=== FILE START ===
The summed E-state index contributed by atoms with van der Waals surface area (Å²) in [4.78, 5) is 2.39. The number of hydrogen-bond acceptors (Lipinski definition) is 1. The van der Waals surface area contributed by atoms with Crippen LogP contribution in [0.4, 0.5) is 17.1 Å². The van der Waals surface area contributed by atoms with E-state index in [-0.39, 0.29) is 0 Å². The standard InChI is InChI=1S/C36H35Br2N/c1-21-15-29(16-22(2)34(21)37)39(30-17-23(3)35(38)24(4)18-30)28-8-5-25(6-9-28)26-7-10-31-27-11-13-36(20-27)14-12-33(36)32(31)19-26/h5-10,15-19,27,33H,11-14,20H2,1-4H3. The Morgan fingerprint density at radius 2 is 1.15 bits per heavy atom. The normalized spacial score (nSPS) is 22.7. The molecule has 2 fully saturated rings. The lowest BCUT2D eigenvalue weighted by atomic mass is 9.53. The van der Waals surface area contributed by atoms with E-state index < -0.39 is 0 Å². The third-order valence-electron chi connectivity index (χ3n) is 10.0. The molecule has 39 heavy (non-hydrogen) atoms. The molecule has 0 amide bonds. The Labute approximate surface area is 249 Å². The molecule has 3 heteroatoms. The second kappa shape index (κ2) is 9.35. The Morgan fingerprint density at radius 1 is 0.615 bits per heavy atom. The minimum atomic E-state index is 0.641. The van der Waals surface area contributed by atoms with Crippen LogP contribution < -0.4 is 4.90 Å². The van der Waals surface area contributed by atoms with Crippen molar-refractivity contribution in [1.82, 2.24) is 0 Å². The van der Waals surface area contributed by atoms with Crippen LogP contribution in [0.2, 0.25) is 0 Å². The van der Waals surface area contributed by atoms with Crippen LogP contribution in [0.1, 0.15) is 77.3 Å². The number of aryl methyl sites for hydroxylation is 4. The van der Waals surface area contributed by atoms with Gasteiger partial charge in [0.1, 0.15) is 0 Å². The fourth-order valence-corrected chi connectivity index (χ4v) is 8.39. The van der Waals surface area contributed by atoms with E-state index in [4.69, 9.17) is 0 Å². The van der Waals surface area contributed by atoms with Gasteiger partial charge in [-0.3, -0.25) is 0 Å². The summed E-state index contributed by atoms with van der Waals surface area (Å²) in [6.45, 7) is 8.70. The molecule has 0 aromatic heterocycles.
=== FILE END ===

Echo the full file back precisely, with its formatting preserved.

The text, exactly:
The summed E-state index contributed by atoms with van der Waals surface area (Å²) in [4.78, 5) is 2.39. The number of hydrogen-bond acceptors (Lipinski definition) is 1. The van der Waals surface area contributed by atoms with Crippen LogP contribution in [0.4, 0.5) is 17.1 Å². The van der Waals surface area contributed by atoms with E-state index in [-0.39, 0.29) is 0 Å². The standard InChI is InChI=1S/C36H35Br2N/c1-21-15-29(16-22(2)34(21)37)39(30-17-23(3)35(38)24(4)18-30)28-8-5-25(6-9-28)26-7-10-31-27-11-13-36(20-27)14-12-33(36)32(31)19-26/h5-10,15-19,27,33H,11-14,20H2,1-4H3. The Morgan fingerprint density at radius 2 is 1.15 bits per heavy atom. The normalized spacial score (nSPS) is 22.7. The molecule has 2 fully saturated rings. The lowest BCUT2D eigenvalue weighted by atomic mass is 9.53. The van der Waals surface area contributed by atoms with E-state index < -0.39 is 0 Å². The third-order valence-electron chi connectivity index (χ3n) is 10.0. The molecule has 39 heavy (non-hydrogen) atoms. The molecule has 0 amide bonds. The Labute approximate surface area is 249 Å². The molecule has 3 heteroatoms. The second kappa shape index (κ2) is 9.35. The Morgan fingerprint density at radius 1 is 0.615 bits per heavy atom. The minimum atomic E-state index is 0.641. The van der Waals surface area contributed by atoms with Crippen LogP contribution < -0.4 is 4.90 Å². The van der Waals surface area contributed by atoms with Crippen molar-refractivity contribution in [1.82, 2.24) is 0 Å². The van der Waals surface area contributed by atoms with Crippen LogP contribution in [0.2, 0.25) is 0 Å². The van der Waals surface area contributed by atoms with Crippen LogP contribution in [0.1, 0.15) is 77.3 Å². The number of aryl methyl sites for hydroxylation is 4. The van der Waals surface area contributed by atoms with Gasteiger partial charge in [0.1, 0.15) is 0 Å². The fourth-order valence-corrected chi connectivity index (χ4v) is 8.39. The van der Waals surface area contributed by atoms with E-state index in [4.69, 9.17) is 0 Å². The van der Waals surface area contributed by atoms with Gasteiger partial charge in [-0.3, -0.25) is 0 Å². The summed E-state index contributed by atoms with van der Waals surface area (Å²) in [6.45, 7) is 8.70. The molecule has 0 aromatic heterocycles.